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Lorie Douglas

When Rick and Lorie Douglas of Sayre, Pennsylvania, first saw their Old English Sheepdog puppy two years ago, they knew she was special. But they could have never known that their dog, “Biscotti Rose” CH Bumblebear’s Lady Stardust, would become a champion in the Conformation ring and a tremendous source of support for the couple.

In 2022, Rick was treated for lung cancer, undergoing chemotherapy and radiation. Throughout the process, Biscotti Rose was his faithful bedside companion. And on May 8, she competed in Best of Breed Conformation at the 147th Annual Westminster Kennel Club Dog Show in Queens, New York, taking home Select Bitch for the Old English Sheepdogs Breed Competition.

Their “Pick of the Litter”

The Douglases started their dogs in obedience with their first OSE, Elliott. Their instructor asked them if they had ever tried Conformation, which is when they gave it a try with Elliott. “We quickly met people in the breed who were very kind to us, taught us about the importance of the standard, showed us basic grooming, and suggested we join the Old English Sheepdog Club of America.”

As they dipped their toes in the Conformation waters, the Douglases became hooked. Soon, they sought out a potential show champion, which led them to Beth Van Dervort, owner of Bumblebears Old English Sheepdogs in Vestal, New York.

Lorie had met Beth while campaigning with another dog and was impressed with the quality of her entries. “I knew Beth was going to breed her girl, Sadie, and I told her I wanted a quality bitch out of the litter. Beth immediately sent me photos of the puppies and the first one just happened to be Biscotti. I looked at the photo and somehow just knew she was the one. Never any question about it.”

As for the dog’s unique name? “I was baking biscotti one day and thought that would be a good name for a dog,” Lorie laughs. “My granddaughter then asked if her middle name would be Rose, and from there on she has been Biscotti Rose.”

Falling in Love With Dog Shows

Biscotti Rose’s introduction to the dog-show world came when she was only 6 months, 3 days. At the 2021 Old English Sheepdog Club of America National Specialty in Wilmington, Ohio, she took Reserve Winners Bitch. With limited showing, she finished her championship at 18 months.

Lorie feels that everything about Biscotti helps make her a standout show dog. “She is sweet with just enough sass to make her outgoing. Her conformation is beautiful, along with her smooth movement. Her adolescent coat is starting to turn into a nice adult one. And she comes from terrific lines.”

They competed in Westminster three times previously with their Elliott, but 2023 was Biscotti Rose’s first year. “We’re just a middle-class couple that got involved in puppy obedience training with one of our other dogs and discovered how much fun it was,” says Lorie. “It builds a bond between owner and dog.”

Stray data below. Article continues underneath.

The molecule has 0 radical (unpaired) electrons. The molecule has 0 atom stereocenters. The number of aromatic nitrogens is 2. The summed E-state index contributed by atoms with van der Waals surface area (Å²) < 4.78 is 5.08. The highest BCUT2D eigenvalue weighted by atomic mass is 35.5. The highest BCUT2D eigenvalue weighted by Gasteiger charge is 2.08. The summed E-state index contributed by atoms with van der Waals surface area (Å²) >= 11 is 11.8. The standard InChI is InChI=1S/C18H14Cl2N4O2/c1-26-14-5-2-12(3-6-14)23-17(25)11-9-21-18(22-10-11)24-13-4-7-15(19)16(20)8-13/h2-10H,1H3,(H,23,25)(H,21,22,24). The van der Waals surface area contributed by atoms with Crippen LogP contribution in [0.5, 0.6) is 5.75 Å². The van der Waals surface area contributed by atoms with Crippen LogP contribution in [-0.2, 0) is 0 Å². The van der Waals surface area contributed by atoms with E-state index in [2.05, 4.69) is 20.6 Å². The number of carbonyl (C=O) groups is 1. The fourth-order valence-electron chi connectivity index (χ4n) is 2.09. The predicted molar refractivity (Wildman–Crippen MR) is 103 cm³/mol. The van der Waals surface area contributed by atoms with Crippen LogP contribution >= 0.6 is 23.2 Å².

Lorie Douglas
Biscotti Rose with her Obedience and Conformation ribbons.

From Champion to Canine Support System

But life hasn’t been just all about the show ring for this canine champion. In February 2022, Rick, a contractor, was diagnosed with lung cancer. As he underwent chemotherapy and radiation treatment, Biscotti Rose stayed at his side.

“She had her own chair and mingled with other patients,” Lorie says. “The staff loved her. In fact, they considered her a therapy dog for them, too. The best day was when Rick finished treatment and Biscotti rang the bell with him. There was not a dry eye in the room.”

Lorie Douglas

A Welcome Distraction During Cancer Treatment

Biscotti Rose also accompanied Rick to outpatient treatment. Every week for six weeks, he underwent five days of radiation and one day of chemotherapy. Then, on weekends, Rick handled her in shows. Altogether, they competed in seven 2022 shows across four states. “Rick needed something more than cancer to think about,” says Lorie. “Biscotti was a puppy at the time. She required care, training, grooming, playtime, all the things young dogs need. So he focused on her. He was on a mission to get her to every show we entered. You might say she’s his soul dog.”

“We both had a strong bond with her, but there had always been something with Rick that drew her closer to him.” Lorie says that he showed her from the beginning and that that bond grew after he was diagnosed. “Her unwavering love and devotion gave him hope to look to the future and a purpose. He knew he had to get her to the shows and get in the ring to make her the champion she deserved to be. They are a team.”

Not Slowing Down In or Out of the Ring

So what’s ahead for Biscotti Rose after Westminster? Lorie says they’ll possibly try AKC Rally, and definitely get her Therapy Dog certification. Biscotti’s time at the hospital with Rick during his treatment has proved to be good practice already. “She has already shown she has what is needed for therapy work,” adds Lorie.

But until then, 68-pound Biscotti includes neighborhood walks, hikes, soccer in the backyard, and trips to the bank with Lorie, where she “mooches treats from the tellers and savors her celebrity status. She simply thinks she’s a big deal when interacting with everyone. And who I am to tell her she is not?”

Lorie Douglas
Rick with Biscotti Rose at a Conformation event.